I = 2 ∫u^2/(u^2 + 4) du
= 2 ∫(u^2 + 4 - 4)/(u^2 + 4) du
= 2 ∫du - 8 ∫1/(u^2 + 4) du
= 2 u - (8/2) arctan(u/2) + C
= 2 sqrt(x+1) - 4 arctan[sqrt(x+1)/2] + C
= 2 (sqrt(x+1) - 2 arccot[2/sqrt(x+1)]) + C
What's there to know? He's just using a letter to save time from rewriting the integral over and over agian.(Original post by Handy)
I don't need to know it
Turn on thread page Beta
FP2 Integration watch
- 04-02-2006 23:32
- 05-02-2006 23:15
Exactly. As long as you define I initially to be the integral in question you're fine. It's not a method in itself...
- 05-02-2006 23:16
I'm relieved that at least some people didn't think I was talking rubbish!
- 05-02-2006 23:46
To back up Wrangler....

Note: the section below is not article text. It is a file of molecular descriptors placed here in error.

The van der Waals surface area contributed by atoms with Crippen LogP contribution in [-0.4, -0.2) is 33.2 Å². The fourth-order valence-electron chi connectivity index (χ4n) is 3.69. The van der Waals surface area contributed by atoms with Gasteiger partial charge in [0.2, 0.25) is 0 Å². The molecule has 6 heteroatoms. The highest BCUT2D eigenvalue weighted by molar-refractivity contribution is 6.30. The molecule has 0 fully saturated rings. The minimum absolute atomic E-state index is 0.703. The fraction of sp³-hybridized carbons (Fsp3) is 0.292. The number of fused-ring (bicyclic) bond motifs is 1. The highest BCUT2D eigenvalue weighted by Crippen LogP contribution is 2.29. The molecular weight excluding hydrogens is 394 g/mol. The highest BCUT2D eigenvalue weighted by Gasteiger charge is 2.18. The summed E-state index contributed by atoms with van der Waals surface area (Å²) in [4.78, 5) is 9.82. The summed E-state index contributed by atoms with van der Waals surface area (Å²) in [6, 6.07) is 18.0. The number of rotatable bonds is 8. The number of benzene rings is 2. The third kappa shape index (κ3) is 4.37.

Just because you've not been spoon fed a method which makes a question a lot easier doesn't mean you should just instantly say "Haven't been taught it, don't care!" If you plan to do maths at uni, that's a completely moronic attitude to take, and even if you don't, why snub a method which makes your life easier? If an exam marker doesn't recognise your more elegant method, demand a remark.
I get the distinct impression from TSR too many people take the view "Fall in line with the examiner and jump through their hoops" to pass exams. Swell if you plan to do nothing more than A level, but it won't work at uni, particularly for maths, and especially for places like Warwick, Nottingham and Oxbridge. It's called "Thinking on your feet". Learn it, think it, know it!
- 06-02-2006 00:45
It doesn't make your life easier if you don't understand it. I think the reason actually might be more the fact that I muddled what was written with another method that i've seen and I now realise what he's done.
However, jumping through hoops is a damn good way to pass exams so why knock it if it works?
Maybe it will give you comfort that I'm not doing maths at university.
And maybe i'll read the posts more carefully in future...